Pic: DES Skeletyl Thumb utilizes more drastic key shape and dish curvature.

DES Skeletyl Thumb utilizes more drastic key shape and dish curvature.

Pic: Mounted on Skeletyl

Mounted on Skeletyl

Pic: The most recent 1u asymmetrical DES thumb for use on orthogonal thumb cluster keys takes a similar approach.

The most recent 1u asymmetrical DES thumb for use on orthogonal thumb cluster keys takes a similar approach.

Designing keycaps specifically for thumbs requires additional complexity, as shown. While designers and users may take the easy route by adapting full convex keycaps, they do not match the comfort of well-designed concave dishing. Furthermore, most convex designs have rather skimpy top surface coverage and don't fully support frequent off-center presses associated with the thumb cluster keys.

Pic: Convex versions of DES and CS take more rounder, pillow-like attributes to account for wider off-center presses.

Convex versions of DES and CS take more rounder, pillow-like attributes to account for wider off-center presses.

Minimal Spacing, The Electric Boogaloo

Omitted due to poor time management, but here are some pics.

Pic: Liminal Chimera (LC), essentially DES without skirts for closed packed MX switches

Liminal Chimera (LC), essentially DES without skirts for closed packed MX switches

Pic: Variety of Philadelphia Minimalist (PM) for closed pack choc switches

Variety of Philadelphia Minimalist (PM) for closed pack choc switches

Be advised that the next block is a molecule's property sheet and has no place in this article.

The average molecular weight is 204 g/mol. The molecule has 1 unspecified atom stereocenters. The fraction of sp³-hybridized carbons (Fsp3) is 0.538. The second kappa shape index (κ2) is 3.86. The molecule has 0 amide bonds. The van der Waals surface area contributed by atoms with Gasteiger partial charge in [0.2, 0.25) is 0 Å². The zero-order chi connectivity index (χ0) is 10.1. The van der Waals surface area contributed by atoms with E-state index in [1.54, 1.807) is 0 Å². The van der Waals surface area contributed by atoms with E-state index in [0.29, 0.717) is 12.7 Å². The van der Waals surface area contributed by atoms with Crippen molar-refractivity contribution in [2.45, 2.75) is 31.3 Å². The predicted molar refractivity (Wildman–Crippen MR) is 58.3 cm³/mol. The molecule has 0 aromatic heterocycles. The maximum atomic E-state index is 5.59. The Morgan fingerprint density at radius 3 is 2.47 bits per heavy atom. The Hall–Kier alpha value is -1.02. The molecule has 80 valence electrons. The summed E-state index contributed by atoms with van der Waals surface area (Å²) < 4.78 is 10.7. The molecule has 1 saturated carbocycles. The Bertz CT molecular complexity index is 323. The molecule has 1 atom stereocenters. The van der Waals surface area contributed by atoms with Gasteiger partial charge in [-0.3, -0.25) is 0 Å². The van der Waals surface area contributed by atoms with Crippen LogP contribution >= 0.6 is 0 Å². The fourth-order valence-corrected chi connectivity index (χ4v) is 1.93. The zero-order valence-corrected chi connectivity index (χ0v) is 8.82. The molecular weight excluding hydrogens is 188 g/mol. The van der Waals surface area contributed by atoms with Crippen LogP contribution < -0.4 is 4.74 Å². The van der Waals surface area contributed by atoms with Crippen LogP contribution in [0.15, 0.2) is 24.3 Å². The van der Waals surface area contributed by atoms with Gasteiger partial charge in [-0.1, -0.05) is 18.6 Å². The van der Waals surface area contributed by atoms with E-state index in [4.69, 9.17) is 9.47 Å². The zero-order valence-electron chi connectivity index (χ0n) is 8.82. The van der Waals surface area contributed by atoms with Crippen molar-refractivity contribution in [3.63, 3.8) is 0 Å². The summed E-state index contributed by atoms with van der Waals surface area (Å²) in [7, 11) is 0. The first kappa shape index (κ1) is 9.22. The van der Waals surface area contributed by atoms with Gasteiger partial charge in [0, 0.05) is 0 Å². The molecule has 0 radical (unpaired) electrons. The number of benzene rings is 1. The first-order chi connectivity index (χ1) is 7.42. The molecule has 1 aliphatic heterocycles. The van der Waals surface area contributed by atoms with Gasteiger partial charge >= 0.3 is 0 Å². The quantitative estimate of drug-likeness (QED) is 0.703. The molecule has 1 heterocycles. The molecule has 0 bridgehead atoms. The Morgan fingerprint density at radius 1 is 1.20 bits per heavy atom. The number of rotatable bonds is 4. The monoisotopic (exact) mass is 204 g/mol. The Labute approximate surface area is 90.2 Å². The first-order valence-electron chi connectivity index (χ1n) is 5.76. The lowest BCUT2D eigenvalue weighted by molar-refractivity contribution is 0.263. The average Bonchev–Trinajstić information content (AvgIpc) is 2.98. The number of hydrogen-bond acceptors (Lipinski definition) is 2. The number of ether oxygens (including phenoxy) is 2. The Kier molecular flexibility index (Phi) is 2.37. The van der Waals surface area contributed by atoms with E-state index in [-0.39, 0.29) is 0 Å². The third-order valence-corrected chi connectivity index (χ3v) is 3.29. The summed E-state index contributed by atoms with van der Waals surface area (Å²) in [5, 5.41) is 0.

Shill Time Conclusion

DES meets design goals set out, producing an engaging but forgiving typing experience that follows my ergonomic beliefs. I've open-sourced the parametric design if you wish to change or modify some parameters to your needs. If you want cheap 3rd party printed caps (at your own risk, I am not liable), kind users have print-ready files available (I know there are several of you out there, sorry if I didn’t include you). If you have the cash to burn want to support me or enjoy slightly better materials (porcelain polyurethane composite, metal powder composite, epoxy with fancy inks, etc), my shop is open for now. I’d like to thank the ever mad and creative ergo community.

What's Next?

Complete the ergo unholy trinity: keyboard, palm rest, and pointing device.

You have an end game at home: Typed on a naked 3x5+2 Kyria rev 0.3 (below) by Thomas Baart with UHMWPE stems and 55g progressive springs in Cream housings topped with leftover DES keycaps, running QMK Colemak DH with customized Dennytom's chord engine magic. Onthego (cover image): Le Chiffre STM32 by Sporkus on P3D case (bless Jake) with stock 55g water king slamming leftover DES keycaps, running ZMK Colemak DH with custom combo map.

Pic:

Pseudoku

HandlePseudoku, MemeticDevices, Asymplex
LocationUSA
DescriptionErgoWarp
OccupationBurnt Out
Joined (the hobby)Circa 2017
Niche30% Split Ergo, DIY Keycaps, Minimal spacing
Fav. switchlinear with ~30g spring, lubed, silent preferable, though UHMWPE or POM stems are wonderful.
Fav. keycap profileAvoiding this question at all costs
Other hobbies Caffeinating, eating & sleeping
LinksStore, xtwitter, insta
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Published on Mon 18th Dec 2023. Featured in KBD #2023.